Now obviously, kangaroos are not native to Japan. So how did one or more get to the wilds of this far away land? What is going on here? There have been no reports of missing kangaroos from zoos around the area, and the animals would certainly find it a tough swim from Australia to Japan. This leaves us with the possibility of escapees or released pets. The probability of this is actually very high since currently the sale and rearing of kangaroos and wallabies aren’t subject to any regulations under Japanese law and in fact, these animals can regularly be seen openly for sale at pet shops throughout the country. Considering this, It certainly seems possible for an escaped or released exotic pet to be behind the reports, and this sort of thing is not unprecedented in Japan, with the most notorious example being that of the invasive North American raccoon. In 1977, an enormously popular anime series called Araiguma Rasukaru (Rascal the Raccoon) spurred an enormous demand for the animals as pets, which resulted in around two thousand raccoons imported to Japan annually over the following years. Of course, although they certainly look cute, the fact that raccoons are very hard to train and they are actually quite aggressive wild animals caught many aspiring raccoon owners expecting a new adorable sidekick by surprise and the animals were dumped into the wilds of Japan on a regular basis, where in the face of a lack of any natural predators caused the unchecked population to skyrocket. Raccoons can now be found in the wild in almost every part of the country. Is this what might be happening with the alleged kangaroos being seen here?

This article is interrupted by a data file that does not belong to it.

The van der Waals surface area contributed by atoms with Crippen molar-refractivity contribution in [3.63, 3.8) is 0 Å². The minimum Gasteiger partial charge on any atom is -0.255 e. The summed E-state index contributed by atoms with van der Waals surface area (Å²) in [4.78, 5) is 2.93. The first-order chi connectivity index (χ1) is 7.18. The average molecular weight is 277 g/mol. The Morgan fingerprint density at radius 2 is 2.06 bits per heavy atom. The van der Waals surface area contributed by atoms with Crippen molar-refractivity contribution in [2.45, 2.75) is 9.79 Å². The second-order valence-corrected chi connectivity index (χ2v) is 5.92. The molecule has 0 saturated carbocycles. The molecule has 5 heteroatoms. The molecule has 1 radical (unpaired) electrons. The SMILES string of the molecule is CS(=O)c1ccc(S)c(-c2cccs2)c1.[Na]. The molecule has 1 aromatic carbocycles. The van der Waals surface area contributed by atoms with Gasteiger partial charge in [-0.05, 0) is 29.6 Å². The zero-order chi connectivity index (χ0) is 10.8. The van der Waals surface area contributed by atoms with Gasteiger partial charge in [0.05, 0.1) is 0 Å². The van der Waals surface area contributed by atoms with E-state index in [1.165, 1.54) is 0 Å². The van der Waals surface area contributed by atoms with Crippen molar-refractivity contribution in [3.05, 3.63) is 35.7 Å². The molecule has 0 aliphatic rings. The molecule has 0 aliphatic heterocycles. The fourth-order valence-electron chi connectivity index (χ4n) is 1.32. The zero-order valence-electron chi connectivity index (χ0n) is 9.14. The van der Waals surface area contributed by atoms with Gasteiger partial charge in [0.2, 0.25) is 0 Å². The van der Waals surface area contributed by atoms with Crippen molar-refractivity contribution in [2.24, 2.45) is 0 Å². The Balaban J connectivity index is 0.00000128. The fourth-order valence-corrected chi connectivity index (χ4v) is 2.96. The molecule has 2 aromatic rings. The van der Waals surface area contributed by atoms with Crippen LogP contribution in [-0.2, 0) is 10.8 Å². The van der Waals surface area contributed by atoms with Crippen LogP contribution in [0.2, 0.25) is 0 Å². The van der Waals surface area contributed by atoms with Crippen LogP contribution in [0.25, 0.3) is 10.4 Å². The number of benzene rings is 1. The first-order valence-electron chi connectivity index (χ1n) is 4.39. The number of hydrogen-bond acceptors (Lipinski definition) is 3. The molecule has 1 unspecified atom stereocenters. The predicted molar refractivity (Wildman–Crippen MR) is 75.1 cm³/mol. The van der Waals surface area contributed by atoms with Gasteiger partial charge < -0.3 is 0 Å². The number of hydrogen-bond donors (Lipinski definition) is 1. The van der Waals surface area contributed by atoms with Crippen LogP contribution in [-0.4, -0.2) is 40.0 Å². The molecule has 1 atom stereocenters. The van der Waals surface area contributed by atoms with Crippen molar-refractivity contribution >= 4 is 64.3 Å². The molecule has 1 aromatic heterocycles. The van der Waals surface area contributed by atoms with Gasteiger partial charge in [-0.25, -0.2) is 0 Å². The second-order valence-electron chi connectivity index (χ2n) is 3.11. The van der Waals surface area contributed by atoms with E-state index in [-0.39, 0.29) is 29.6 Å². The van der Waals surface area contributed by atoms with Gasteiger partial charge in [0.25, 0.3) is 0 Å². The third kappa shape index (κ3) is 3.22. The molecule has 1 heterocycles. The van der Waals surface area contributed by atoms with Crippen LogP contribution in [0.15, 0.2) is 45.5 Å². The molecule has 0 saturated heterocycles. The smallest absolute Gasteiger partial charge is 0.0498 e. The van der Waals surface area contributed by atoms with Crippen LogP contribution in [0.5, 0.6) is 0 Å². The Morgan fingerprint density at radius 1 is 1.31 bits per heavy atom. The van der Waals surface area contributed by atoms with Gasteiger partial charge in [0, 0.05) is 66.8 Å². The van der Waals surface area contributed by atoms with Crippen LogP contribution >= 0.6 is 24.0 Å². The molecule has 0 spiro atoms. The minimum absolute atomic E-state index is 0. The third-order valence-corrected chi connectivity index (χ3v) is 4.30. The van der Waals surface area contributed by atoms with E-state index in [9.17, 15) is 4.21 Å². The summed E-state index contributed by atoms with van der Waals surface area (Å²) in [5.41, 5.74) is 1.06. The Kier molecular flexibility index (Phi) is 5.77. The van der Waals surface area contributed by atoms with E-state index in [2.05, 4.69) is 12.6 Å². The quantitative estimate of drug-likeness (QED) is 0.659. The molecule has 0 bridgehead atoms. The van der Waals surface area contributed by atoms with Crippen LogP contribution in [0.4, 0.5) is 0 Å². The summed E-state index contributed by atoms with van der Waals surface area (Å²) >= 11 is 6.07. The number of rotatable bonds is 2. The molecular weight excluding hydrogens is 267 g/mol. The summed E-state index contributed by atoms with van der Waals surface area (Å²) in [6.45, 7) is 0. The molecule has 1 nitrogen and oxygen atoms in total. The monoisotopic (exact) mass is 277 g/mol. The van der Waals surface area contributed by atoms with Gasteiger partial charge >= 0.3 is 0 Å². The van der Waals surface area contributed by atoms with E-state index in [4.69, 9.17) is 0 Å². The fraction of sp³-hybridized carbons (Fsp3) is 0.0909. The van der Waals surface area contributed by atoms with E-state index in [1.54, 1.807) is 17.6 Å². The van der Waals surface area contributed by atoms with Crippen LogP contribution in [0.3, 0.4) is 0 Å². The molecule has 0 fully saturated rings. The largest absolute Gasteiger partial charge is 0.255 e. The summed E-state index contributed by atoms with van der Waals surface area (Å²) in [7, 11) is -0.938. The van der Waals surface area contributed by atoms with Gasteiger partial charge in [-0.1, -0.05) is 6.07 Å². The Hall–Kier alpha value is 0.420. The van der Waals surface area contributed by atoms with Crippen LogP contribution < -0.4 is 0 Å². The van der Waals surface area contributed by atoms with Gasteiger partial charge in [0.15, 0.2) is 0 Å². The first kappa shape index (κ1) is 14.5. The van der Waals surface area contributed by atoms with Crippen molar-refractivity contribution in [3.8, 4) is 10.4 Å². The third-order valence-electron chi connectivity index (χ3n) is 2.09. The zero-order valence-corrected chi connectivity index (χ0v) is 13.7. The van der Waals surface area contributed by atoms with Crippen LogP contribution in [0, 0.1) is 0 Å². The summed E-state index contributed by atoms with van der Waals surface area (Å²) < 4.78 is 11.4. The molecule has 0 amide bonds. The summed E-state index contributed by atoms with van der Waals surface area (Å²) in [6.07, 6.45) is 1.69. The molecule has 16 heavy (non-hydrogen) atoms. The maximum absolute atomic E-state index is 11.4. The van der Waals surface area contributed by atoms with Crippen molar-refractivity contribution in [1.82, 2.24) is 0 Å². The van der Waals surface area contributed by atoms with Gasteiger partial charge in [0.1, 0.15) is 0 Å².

Wherever it or they came from, there has been some speculation as to what species of kangaroo it could be, as well as the realistic odds that one could even survive for any appreciable length of time in Japan’s temperate climate, with its cold winters. Motoyasu Ida, a zoo official at the Ueno Zoo in Tokyo, Japan, thinks that the culprit could be an Eastern Grey Kangaroo (Macropus giganteus). Eastern Greys are relatives of the red kangaroo, and are found in Australia in the eastern half of Queensland, most of New South Wales and Victoria, and in parts of South Australia. They are a large species, with heights of up to 1.8 meters (6 feet), and weights of up to 60 kg (135lbs). This size fits in well with eyewitnesses estimates of the animal or animals as being anywhere from 1 meter (3.3 feet) to 1.8 meters (6 feet) tall, indicating that the kangaroo would be of a fairly large species. Eastern Greys also match the light grey to brown or beige coloration described in eyewitness reports of the mystery kangaroos. Ida also thinks that an Eastern Grey would make a good candidate due to the species’ sturdiness and adaptability, a must for surviving long term through the area’s cold winters. He said, “If the body (of the mystery kangaroo) is as big as an Eastern Grey kangaroo, it would be able to maintain its body temperature, even when it’s cold.” Ida also remarked that even in the dead of winter, the Eastern Greys at Ueno zoo are remarkably active and like to spend a lot of time out of their enclosures in the frigid cold.